WIKIMEDIA, SERGIO ANDRES SEGOVIAAt the height of the Argentine summer this year, stores in the South American country were running out of tampons. Scarcity of such a product—one many assume would be on the shelves of any corner store—was but one example of the unintended consequences of an economic policy put into place four years ago. And while these regulations are meant to protect scientists, by carving out exemptions for laboratory supplies, some researchers in Argentina are struggling to get the basic supplies they rely on to do their experiments.
In 2011, as part of an effort to right the foundering economy of Argentina and keep pesos within its borders, officials imposed strict restrictions on importing goods from outside the country. The Ministry of Science, Technology, and Productive Innovation “has its own special channels to arrange research equipment and supplies imports,” press officer Hernán Bongioanni wrote to The Scientist...
While scientists are technically able to order supplies from abroad without the taxes and limitations tacked onto consumer goods, in a practical sense, the customs regulations have had a very real and negative impact on research.
“With the restrictions the importers are not importing things very fast. Sometimes it takes several months to get things here,” said Pablo Cerdán, a plant molecular biologist at the Leloir Institute in Buenos Aires. “It makes our work less productive and takes much more time.”
When the restrictions were designed, the Argentine government had decided not to include scientific equipment and reagents among the products slapped with a steep importation tax. To avoid such taxes, researchers must fill out a registration form every time they make a purchase—a process that adds weeks to months to the process of procuring supplies. “In some instances, we think we should do certain experiments and we don’t because we think it will be hard to do them,” said Cerdán.
Another option for acquiring research materials is through suppliers within Argentina. If local representatives are able to furnish certain products from abroad, scientists can order directly from them. But this approach has its own challenges. Hugo Maccioni, a biochemist at the National University of Córdoba, told The Scientist that oftentimes the local facilities don’t have supplies in stock. “So they need to import every time we ask them to provide an enzyme or antibody. . . . Usually it passes two, three, four months before I have a reagent in the lab.”
Yet a third option is to pay foreign suppliers directly, but there is a hefty premium on doing so. “[T]he government charges 35 percent over any payment made outside the country, and thus this amount is at the investigator’s expense,” Lidia Szczupak, a neuroscientist at the University of Buenos Aires, wrote in an e-mail to The Scientist.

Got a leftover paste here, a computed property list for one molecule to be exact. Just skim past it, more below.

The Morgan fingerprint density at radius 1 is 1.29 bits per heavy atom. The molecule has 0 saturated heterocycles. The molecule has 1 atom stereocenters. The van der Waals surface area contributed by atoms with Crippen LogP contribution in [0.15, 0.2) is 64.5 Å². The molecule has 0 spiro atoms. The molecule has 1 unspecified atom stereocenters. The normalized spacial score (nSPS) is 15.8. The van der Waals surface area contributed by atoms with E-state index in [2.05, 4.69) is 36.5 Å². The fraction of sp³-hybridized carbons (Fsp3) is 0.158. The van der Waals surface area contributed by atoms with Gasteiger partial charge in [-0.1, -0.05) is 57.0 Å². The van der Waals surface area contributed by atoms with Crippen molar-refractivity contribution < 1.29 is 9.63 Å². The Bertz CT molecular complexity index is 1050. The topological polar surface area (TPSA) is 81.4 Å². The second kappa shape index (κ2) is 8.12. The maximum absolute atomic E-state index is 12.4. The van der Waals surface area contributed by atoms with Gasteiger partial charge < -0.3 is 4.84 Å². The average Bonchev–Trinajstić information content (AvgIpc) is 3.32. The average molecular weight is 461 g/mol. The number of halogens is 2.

For Szczupak, who works with the leech Hirudo verbana, the restrictions are especially burdensome. In addition to the importation hoops she must jump through, bringing in live animals requires even more paperwork. “It takes unjustifiable efforts for an item that is central to the project of my research.”
On top of the time it takes to cut through all the red tape for importing products, supplies and reagents can cost much, much more.
Cerdán shared several price quotes he received for basic lab supplies from a local representative of a large lab supply firm. In one case, a pack of cell culture wells was quoted to him at $544.10. The Scientist received a quote for the same item of $228.40. (This U.S.-based company declined to discuss pricing or import restrictions.)
Travel to meetings or bringing in speakers from other countries is another expensive endeavor. Maccioni said plane tickets cost 35 percent more than the list price in Argentina because of the tax imposed on credit card purchases made to foreign companies. One scientist, who asked not to be named, said it is common that researchers often smuggle laboratory supplies into the country when they return from international meetings.
When basic laboratory supplies can take months to arrive, it pays to plan well, be creative and frugal in experimental design, and band together with your colleagues. “We share a lot,” said Beatriz Caputto, a vision scientist at the National University of Córdoba.
Caputto added that the situation for Argentine science is not all bad. Over the past decade, the government has invested heavily in infrastructure—new science buildings and large equipment. The government also covers the salaries of scientists. And because principal investigators don’t pay lab members out of their grants, “we have not decreased the number of people in our groups,” Caputto said. “In fact . . . in Argentina, we have increased the number of scientists every year.”